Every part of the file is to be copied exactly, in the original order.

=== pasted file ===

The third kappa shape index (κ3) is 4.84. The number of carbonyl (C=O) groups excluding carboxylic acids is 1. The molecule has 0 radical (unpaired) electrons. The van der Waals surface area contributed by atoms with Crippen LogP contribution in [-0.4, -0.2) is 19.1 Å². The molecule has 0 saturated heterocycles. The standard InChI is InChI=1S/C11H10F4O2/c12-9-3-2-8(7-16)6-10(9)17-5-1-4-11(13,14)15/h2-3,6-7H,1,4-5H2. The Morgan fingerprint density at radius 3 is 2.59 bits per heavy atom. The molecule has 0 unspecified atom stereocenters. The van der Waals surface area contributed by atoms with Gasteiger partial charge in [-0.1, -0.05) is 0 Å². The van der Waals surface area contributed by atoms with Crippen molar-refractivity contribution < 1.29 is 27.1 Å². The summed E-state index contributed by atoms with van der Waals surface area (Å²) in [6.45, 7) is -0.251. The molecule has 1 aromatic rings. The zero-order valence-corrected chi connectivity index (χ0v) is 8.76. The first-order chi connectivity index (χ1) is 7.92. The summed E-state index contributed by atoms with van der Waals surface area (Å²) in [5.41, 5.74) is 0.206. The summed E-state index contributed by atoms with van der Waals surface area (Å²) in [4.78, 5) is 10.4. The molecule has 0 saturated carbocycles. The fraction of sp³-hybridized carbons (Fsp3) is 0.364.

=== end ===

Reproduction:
The third kappa shape index (κ3) is 4.84. The number of carbonyl (C=O) groups excluding carboxylic acids is 1. The molecule has 0 radical (unpaired) electrons. The van der Waals surface area contributed by atoms with Crippen LogP contribution in [-0.4, -0.2) is 19.1 Å². The molecule has 0 saturated heterocycles. The standard InChI is InChI=1S/C11H10F4O2/c12-9-3-2-8(7-16)6-10(9)17-5-1-4-11(13,14)15/h2-3,6-7H,1,4-5H2. The Morgan fingerprint density at radius 3 is 2.59 bits per heavy atom. The molecule has 0 unspecified atom stereocenters. The van der Waals surface area contributed by atoms with Gasteiger partial charge in [-0.1, -0.05) is 0 Å². The van der Waals surface area contributed by atoms with Crippen molar-refractivity contribution < 1.29 is 27.1 Å². The summed E-state index contributed by atoms with van der Waals surface area (Å²) in [6.45, 7) is -0.251. The molecule has 1 aromatic rings. The zero-order valence-corrected chi connectivity index (χ0v) is 8.76. The first-order chi connectivity index (χ1) is 7.92. The summed E-state index contributed by atoms with van der Waals surface area (Å²) in [5.41, 5.74) is 0.206. The summed E-state index contributed by atoms with van der Waals surface area (Å²) in [4.78, 5) is 10.4. The molecule has 0 saturated carbocycles. The fraction of sp³-hybridized carbons (Fsp3) is 0.364.